[JerryRigEverything] doesn’t have several thousand dollars for a liquid nitrogen machine, but he does have a $5 block of dry ice. Dry ice runs at -78.5°C. Balmy compared to liquid nitrogen, but still plenty cold. After laying the phone screens down on the ice for a few minutes, [Jerry] was able to chip away the glass. It definitely takes more work than the nitrogen method. Still, if you’re not opening your own phone repair shop, we think this is the way to go.

Broken phones are a cheap and easy way to get high-resolution LCD screens for your projects. The problem is driving them. [Twl] has an awesome project on Hackaday.io for driving phone screens using an FPGA. We haven’t seen it done with iPhone 6 yet though. Anyone up for the challenge?

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Building One Thing In China

Conventional wisdom dictates that if you need to make a million of something, you go to China. China is all about manufacturing, and there aren’t many other places on the planet that have the industry and government-subsidized shipping that will bring your product from China to people around the world. Building a million things in China is one thing, but what about building one thing? How do you create a working prototype of your latest product, and how do you make that prototype look like something that isn’t held together with zip ties and hot glue? The folks at Hatch Manufacturing have a guide for doing just that, and lucky for us, it’s a process that’s easy to replicate in any well-equipped shop.

In this tutorial/case study/PR blitz, Hatch Manufacturing takes on constructing a one-off smartphone. The Huaqiangbei markets in Shenzhen are filled with vendors selling smartphones of all shapes and sizes. If you want a miniature iPhone running Android, that’s no problem. If you want a phone that looks like a 1969 Dodge Charger with the Stars and Bars on top, you can find it in China. But how are all these phones made, and how do you show off a prototype to factories begging for business?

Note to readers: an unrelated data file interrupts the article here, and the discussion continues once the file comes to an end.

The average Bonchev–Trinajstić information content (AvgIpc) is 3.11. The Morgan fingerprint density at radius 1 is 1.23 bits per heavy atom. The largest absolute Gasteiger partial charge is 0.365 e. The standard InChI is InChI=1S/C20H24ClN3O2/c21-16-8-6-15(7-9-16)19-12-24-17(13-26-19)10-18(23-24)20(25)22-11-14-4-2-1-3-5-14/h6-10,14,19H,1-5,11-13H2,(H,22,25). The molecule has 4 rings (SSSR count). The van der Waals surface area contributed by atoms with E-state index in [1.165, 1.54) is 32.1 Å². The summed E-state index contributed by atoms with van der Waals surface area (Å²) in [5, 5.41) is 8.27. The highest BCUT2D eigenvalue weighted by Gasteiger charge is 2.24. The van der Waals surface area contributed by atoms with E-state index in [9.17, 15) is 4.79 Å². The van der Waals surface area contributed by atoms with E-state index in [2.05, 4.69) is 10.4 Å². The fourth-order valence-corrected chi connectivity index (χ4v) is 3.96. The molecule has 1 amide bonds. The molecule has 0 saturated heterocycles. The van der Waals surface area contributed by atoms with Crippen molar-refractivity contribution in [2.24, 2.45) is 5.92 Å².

The answer, as is always the case, comes from one-off manufacturing. Building, assembling and reworking PCBs is a well-trodden path whose process could fill several volumes, but for this post, Hatch Manufacturing decided to focus on the plastics that go into a smartphone or tablet.

Once the case or enclosure is designed with a few CAD tools, a block of plastic is run through a mill. After that, it’s a matter of painting and finishing the latest smartphone that will show up in the Chinese market. Putting a professional finish on a block of plastic is something that will look familiar to anyone who has ever assembled a miniature plastic model. There’s priming, airbrushing, sanding, more painting, sanding, wet sanding, and still more sanding. After that comes polishing the plastic part to a fine finish. It is extraordinarily labor intensive work even for a skilled hand with the right equipment.

Once the plastics are done, the PCB, display, battery, and everything else comes together in a completely custom one-off prototype. It’s very similar to how this would be done in any small shop with a benchtop mill and a dozen grades of wet/dry sandpaper. It’s also something anyone can do, provided they have enough practice and patience.

NFC Tags Add Old-School Functionality to New Phone